Nearly two months after several states began blocking requests for benefits by members of the National Guard with a same-sex spouse, Defense Secretary Chuck Hagel ordered Pentagon officials Thursday to take immediate action to resolve the situation.
In a speech at the Anti-Defamation League's centennial dinner in New York, Hagel said he ordered the chief of the National Guard Bureau today to meet with commanders in the states that continue to deny the processing of benefits at state installations for same-sex military families and see that federal policy is followed.
"Today, I directed the Chief of the National Guard Bureau, General Frank Grass, to take immediate action to remedy this situation," Hagel said, according to prepared remarks provided by a senior Defense Department official. "At my direction, he will meet with the Adjutants General from the states where these ID cards are being denied. The Adjutants General will be expected to comply with both lawful direction and DoD policy, in line with the practices of 45 other states and jurisdictions."
In light of the Supreme Court's decision striking down Section 3 of the Defense of Marriage Act, Hagel announced in an August memo that the Pentagon would make the same benefits available to married same-sex couples as are available to married opposite-sex couples.
"We did it because everyone who serves our country in uniform should receive the full benefits they earned, fairly and in accordance with the law. Everyone's rights must be protected," Hagel said Thursday. "This means that all spouses of service members are entitled to DoD ID cards, and the benefits that come with them."
However, before that decision was even implemented, Texas refused to comply with Hagel's order, and other socially conservative states soon followed.
As of today, Texas, Indiana, Georgia, Florida, Mississippi, Louisiana, Oklahoma, South Carolina and West Virginia have all blocked requests for benefits, thus denying equal access for same-sex spouses and violating Defense Department policies.
According to a senior Defense Department official, there are 114 Army and Air National Guard sites that are not providing ID cards to eligible same-sex spouses. Members of the National Guard with a same-sex spouse have instead been directed to travel to federal installations to enroll in the military's federal benefit program.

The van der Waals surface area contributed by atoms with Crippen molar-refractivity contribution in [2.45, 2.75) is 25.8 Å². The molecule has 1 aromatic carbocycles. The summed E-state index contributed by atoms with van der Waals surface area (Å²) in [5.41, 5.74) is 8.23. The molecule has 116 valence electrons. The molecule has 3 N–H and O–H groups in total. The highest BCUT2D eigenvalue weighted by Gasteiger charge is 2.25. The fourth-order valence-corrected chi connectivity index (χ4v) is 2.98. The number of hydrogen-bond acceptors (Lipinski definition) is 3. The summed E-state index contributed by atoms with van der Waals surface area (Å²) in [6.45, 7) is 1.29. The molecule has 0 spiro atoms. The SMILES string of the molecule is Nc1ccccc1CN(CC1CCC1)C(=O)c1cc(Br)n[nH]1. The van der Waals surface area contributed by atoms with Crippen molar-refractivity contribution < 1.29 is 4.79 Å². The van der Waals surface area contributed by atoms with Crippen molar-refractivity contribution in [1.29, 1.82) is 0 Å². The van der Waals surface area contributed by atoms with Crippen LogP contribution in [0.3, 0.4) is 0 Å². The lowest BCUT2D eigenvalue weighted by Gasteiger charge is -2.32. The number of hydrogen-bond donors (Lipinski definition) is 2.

"Not only does this violate the states' obligations under federal law, their actions have created hardship and inequality by forcing couples to travel long distances to federal military bases to obtain the ID cards they’re entitled to," Hagel said Thursday. "This is wrong. It causes division among the ranks, and it furthers prejudice, which DoD has fought to extinguish."
Hagel's announcement comes after advocates, as well as members of Congress, have pressured the Obama administration to act, noting that state bans do not impact federal benefits and a state law does not prevent the National Guard from completing what is essentially a mission from the secretary of defense.
"Secretary Hagel's strong statement is a welcome development that makes clear that this resistance to the equal treatment of all married military couples is not only grossly unfair, but also a violation of federal law," said Ian Thompson, legislative representative for the American Civil Liberties Union, which had been petitioning for action.
It remains to be seen what other measures could be taken by Hagel or the Obama administration to address those states that refuse to adapt to the post-DOMA landscape, but according to a senior Defense official, Hagel is prepared to take further action should those nine states not come into compliance with Defense Department policy.
"Whether they are responding to natural disasters here at home, in their states, or fighting in Afghanistan, our National Guardsmen all wear the uniform of the United States of America. They are serving this country," Hagel said. "They – and their families – are entitled to all the benefits and respect accorded to all of our military men and women."
[Photo: Chuck Hagel. Credit: Sgt. Aaron Hostutler, U.S. Marine Corps.]